ONC Efforts Driving Interoperability

Building a strong foundation of health IT is critical to realizing the goal that care is delivered to every American using an electronic health record (EHR). To achieve this goal, the tools, the technologies, and the resources must exist so that every person has access to a long-term, comprehensive digital picture of their health over their lifespan.

With that in mind, The Office of the National Coordinator for Health Information Technology (ONC) has put forward a number of resources to provide the vision, guidance, and metrics to ensure that the right care is delivered at the right place and time to patients all the time. The following includes information on specific ONC efforts to assist implementers and influencers on their journey toward achieving interoperability, and related HIMSS resources and comments about these efforts.


The Interoperability Standards Advisory (ISA) process represents a single, public list of standards and implementation specifications published by Office of the National Coordinator for Health Information Technology (ONC). ONC coordinates the identification, assessment and determination of these recommended interoperability standards and implementation specifications for industry use to fulfill specific clinical health IT interoperability needs. Stakeholders are encouraged to implement and use these recommended standards as applicable to their interoperability needs.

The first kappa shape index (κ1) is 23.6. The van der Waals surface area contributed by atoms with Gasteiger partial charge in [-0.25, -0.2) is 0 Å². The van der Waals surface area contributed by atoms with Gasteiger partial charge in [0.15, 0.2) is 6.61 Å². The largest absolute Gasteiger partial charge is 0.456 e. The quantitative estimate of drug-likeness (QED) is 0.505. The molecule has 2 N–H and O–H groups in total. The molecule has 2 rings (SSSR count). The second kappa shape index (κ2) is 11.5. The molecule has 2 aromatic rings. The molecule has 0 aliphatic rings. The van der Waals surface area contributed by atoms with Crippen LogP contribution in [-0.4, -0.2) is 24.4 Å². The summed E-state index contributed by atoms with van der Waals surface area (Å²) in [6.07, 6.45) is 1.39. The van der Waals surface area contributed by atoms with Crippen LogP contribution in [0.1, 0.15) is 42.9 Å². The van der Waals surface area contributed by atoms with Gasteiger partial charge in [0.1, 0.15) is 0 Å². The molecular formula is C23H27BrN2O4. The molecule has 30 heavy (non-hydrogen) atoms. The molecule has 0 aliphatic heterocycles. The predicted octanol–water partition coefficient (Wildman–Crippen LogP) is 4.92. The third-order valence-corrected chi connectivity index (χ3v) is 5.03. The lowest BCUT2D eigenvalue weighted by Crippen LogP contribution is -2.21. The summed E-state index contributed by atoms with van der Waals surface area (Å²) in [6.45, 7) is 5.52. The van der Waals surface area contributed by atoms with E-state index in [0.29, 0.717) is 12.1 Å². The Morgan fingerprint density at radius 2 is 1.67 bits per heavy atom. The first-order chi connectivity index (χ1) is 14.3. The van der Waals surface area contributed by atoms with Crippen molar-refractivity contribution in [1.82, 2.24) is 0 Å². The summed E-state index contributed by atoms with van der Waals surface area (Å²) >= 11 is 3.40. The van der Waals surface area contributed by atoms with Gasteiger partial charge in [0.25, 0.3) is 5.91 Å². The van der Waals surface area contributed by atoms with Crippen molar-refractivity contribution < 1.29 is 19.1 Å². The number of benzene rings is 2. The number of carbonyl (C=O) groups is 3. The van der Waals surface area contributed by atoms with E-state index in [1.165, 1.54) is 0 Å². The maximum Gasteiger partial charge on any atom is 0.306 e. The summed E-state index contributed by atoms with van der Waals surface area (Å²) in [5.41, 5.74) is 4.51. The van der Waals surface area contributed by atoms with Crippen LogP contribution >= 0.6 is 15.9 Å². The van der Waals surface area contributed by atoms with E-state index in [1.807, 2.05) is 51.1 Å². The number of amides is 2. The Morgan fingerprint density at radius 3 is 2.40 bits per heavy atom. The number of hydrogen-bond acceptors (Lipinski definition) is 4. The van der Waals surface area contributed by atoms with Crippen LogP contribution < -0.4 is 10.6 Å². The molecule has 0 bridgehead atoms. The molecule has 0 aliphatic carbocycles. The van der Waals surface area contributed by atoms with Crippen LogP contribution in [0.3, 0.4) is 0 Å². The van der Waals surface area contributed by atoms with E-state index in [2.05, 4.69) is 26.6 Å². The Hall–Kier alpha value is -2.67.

The ISA is organized and structured into five sections with related interoperability needs. Each interoperability need includes one or more standards or implementation specifications to accomplish the listed need. Additional characteristics on these standards and implementation specifications are listed to inform stakeholders on maturity and adoption. These include:

  1. Standards Process Maturity: Conveys maturity in terms of its stage within a particular organization’s approval/voting process.
  2. Implementation Maturity: Conveys maturity based upon its implementation state.
  3. Adoption Level: Approximate, average adoption level for that specific interoperability need in health care within the United States.
  4. Federally Required Status: Conveys whether a standard or implementation specification has been adopted in regulation, referenced as a federal program requirement, or referenced in a federal procurement (i.e., contract or grant) for a particular interoperability need.
  5. Cost: Conveys whether a fee is involved to purchase, license, or obtain membership for access or use of the recommended standard or implementation specification.
  6. Test Tool Availability: Conveys whether a test tool is available to evaluate health IT’s conformance to the standard or implementation specification for the particular interoperability need.

HIMSS Standards Advisory Task Force

The HIMSS Standards Advisory Task Force conducts ongoing review of the ISA and regularly submits comments to ONC on how to improve on the information included in the web-based resource. See below for previous HIMSS comments created by this volunteer group.

HIMSS Responses to 2018 Interoperability Standards Advisory

May 2018 Response to New Interoperability Needs in 2018 Edition


HIMSS Ongoing Responses to 2017 Interoperability Standards Advisory